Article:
Friday, January 2, 2009

Artistic creativity and the brain

I wrote a blog in May in which I discussed the improvisations of the jazz pianist, Tord Gustavsen. In it, I put forward the view that great artistic achievements must be free of all censorship, and above all self-censorship which, I imagined, may possibly be imposed by activity in the frontal lobes of the brain. In this context, I was very interested to read about an imaginative experiment in a recent paper by Charles Limb and Allen Braun, published in PLoS One. They studied the activity in the brain of professional jazz pianists while they (the pianists) were improvising. There is much of interest in this paper, but here I concentrate on one result which I found especially exciting in view of what I said in my earlier blog. Limb and Braun found that there was extensive de-activation in the frontal cortex as well as in those areas of the brain that are thought to regulate emotions. The authors write that the frontal areas that were de-activated in their study are thought to be important for the conscious monitoring, evaluation and correction of behaviour:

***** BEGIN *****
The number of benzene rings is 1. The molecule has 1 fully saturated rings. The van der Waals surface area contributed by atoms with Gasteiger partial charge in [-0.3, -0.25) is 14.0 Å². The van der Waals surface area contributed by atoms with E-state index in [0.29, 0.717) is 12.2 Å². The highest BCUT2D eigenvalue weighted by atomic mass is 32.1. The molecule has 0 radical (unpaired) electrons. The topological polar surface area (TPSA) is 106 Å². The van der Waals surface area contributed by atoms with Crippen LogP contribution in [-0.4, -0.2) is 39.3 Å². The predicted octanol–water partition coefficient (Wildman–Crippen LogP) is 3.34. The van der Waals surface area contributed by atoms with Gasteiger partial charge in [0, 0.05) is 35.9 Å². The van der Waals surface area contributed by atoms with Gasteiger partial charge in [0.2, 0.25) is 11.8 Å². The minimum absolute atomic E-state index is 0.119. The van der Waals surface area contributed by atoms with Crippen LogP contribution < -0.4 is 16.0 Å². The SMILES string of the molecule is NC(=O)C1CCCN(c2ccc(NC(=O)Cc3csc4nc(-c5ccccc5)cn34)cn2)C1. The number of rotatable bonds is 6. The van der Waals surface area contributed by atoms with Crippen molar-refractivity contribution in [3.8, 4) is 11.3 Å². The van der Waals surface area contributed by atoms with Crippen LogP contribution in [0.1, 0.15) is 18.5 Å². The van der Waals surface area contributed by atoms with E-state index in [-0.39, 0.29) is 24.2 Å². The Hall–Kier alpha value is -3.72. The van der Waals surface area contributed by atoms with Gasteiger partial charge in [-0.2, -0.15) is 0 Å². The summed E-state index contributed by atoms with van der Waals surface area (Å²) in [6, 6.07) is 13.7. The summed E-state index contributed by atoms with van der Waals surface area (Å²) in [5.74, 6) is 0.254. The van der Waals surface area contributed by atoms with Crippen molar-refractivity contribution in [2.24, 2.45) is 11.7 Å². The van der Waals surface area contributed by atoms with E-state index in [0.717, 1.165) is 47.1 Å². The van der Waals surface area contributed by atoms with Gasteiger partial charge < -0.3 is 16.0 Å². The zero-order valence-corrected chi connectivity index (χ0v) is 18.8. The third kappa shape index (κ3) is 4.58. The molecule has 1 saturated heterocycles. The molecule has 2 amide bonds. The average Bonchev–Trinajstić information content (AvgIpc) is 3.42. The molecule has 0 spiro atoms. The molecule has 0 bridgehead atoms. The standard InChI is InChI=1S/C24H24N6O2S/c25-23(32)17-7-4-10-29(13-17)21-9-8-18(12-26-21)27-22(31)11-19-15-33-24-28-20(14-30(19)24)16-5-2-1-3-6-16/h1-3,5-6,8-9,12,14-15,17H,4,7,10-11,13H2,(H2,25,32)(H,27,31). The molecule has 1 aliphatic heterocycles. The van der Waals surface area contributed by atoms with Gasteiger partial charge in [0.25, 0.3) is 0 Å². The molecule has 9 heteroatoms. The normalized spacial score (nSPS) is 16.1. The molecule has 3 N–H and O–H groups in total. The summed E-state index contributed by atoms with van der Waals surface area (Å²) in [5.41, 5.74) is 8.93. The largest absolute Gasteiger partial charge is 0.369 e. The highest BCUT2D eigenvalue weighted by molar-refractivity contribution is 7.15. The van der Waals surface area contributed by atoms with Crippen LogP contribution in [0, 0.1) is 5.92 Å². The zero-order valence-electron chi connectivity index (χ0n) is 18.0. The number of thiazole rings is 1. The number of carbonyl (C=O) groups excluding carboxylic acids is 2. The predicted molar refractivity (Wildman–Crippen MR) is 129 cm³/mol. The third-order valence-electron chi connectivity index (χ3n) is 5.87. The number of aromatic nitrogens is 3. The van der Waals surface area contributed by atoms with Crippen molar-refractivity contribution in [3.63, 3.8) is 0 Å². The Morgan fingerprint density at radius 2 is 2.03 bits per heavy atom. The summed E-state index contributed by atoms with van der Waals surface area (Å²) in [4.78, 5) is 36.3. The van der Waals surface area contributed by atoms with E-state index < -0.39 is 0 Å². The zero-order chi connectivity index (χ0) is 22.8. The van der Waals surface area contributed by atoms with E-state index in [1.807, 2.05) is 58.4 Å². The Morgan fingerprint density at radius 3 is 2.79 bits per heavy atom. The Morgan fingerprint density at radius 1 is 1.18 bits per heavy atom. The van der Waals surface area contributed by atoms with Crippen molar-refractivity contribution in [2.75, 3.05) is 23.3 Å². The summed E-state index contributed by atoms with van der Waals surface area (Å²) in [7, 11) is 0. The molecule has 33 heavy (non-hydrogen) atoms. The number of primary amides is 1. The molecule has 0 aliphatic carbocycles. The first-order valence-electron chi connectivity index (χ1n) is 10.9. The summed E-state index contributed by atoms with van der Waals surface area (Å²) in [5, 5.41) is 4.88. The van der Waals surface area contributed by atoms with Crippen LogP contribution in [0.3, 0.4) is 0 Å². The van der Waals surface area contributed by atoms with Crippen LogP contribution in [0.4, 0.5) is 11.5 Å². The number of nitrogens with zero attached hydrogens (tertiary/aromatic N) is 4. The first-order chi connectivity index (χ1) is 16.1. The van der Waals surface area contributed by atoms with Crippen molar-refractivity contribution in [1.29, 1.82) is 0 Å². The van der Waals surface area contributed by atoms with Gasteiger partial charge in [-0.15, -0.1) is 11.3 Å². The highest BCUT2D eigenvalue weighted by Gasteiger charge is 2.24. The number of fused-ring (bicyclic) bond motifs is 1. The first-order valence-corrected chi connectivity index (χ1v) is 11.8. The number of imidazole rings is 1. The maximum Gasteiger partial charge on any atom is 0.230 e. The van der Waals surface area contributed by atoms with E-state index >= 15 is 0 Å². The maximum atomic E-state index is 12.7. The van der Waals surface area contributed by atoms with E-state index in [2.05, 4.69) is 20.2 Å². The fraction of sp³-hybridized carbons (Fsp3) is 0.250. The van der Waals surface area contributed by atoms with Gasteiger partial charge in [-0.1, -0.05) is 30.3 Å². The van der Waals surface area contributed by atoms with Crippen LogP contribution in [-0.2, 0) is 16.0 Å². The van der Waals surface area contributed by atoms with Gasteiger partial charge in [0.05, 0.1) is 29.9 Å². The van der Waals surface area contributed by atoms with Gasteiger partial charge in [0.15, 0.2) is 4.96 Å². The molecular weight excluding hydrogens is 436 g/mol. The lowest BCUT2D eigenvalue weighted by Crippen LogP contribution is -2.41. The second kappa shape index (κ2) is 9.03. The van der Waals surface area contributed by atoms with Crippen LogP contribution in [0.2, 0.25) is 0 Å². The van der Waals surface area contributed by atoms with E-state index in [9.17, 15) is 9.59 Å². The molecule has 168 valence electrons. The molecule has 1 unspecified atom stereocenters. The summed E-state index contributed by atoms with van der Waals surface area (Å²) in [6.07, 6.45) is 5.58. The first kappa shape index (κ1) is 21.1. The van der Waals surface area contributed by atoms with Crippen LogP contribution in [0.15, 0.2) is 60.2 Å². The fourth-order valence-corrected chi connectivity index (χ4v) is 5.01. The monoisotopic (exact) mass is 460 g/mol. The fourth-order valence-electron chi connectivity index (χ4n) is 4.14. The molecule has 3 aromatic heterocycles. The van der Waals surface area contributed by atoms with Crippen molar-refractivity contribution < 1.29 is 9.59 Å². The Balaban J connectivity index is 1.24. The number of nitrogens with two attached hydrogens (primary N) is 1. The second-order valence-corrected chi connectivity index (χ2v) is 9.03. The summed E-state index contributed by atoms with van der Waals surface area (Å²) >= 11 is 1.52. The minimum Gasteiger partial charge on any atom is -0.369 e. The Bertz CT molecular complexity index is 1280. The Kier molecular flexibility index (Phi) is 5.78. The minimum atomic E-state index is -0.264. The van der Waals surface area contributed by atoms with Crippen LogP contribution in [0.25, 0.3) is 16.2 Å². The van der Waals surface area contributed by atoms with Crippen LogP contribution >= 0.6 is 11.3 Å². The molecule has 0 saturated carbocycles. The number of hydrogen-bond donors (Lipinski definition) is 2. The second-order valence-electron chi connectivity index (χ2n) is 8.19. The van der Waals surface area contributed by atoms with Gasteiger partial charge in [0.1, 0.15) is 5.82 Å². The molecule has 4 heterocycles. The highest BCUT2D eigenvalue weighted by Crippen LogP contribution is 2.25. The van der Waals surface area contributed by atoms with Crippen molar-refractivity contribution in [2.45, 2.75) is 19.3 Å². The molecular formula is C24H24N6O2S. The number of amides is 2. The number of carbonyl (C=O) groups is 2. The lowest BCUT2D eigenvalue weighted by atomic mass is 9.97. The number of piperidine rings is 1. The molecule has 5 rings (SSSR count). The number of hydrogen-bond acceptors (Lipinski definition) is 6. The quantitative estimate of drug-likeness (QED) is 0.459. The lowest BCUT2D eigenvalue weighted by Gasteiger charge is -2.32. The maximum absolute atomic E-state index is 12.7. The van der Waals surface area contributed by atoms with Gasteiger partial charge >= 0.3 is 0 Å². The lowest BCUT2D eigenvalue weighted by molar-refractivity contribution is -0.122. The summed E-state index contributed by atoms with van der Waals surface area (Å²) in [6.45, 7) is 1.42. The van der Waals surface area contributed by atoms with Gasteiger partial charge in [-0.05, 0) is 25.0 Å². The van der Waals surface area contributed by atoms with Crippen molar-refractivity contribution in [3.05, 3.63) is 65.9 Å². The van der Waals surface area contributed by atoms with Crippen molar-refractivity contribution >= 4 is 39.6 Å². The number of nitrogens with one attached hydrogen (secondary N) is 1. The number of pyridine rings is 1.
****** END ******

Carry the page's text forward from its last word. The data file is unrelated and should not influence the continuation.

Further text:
“The [frontal cortex] may be involved in assessing whether such behaviors conform to social demands, exerting inhibitory control over inappropriate or maladaptive performance”

And there you have it!

Any artistic achievement that is tailored to conform to social demands rather than to the real, uninhibited, feelings of its creator, is destined not to reach the heights of achievement, or even fail. It is only when an artist is dis-inhibited that he or she can reach the heights of artistic achievement.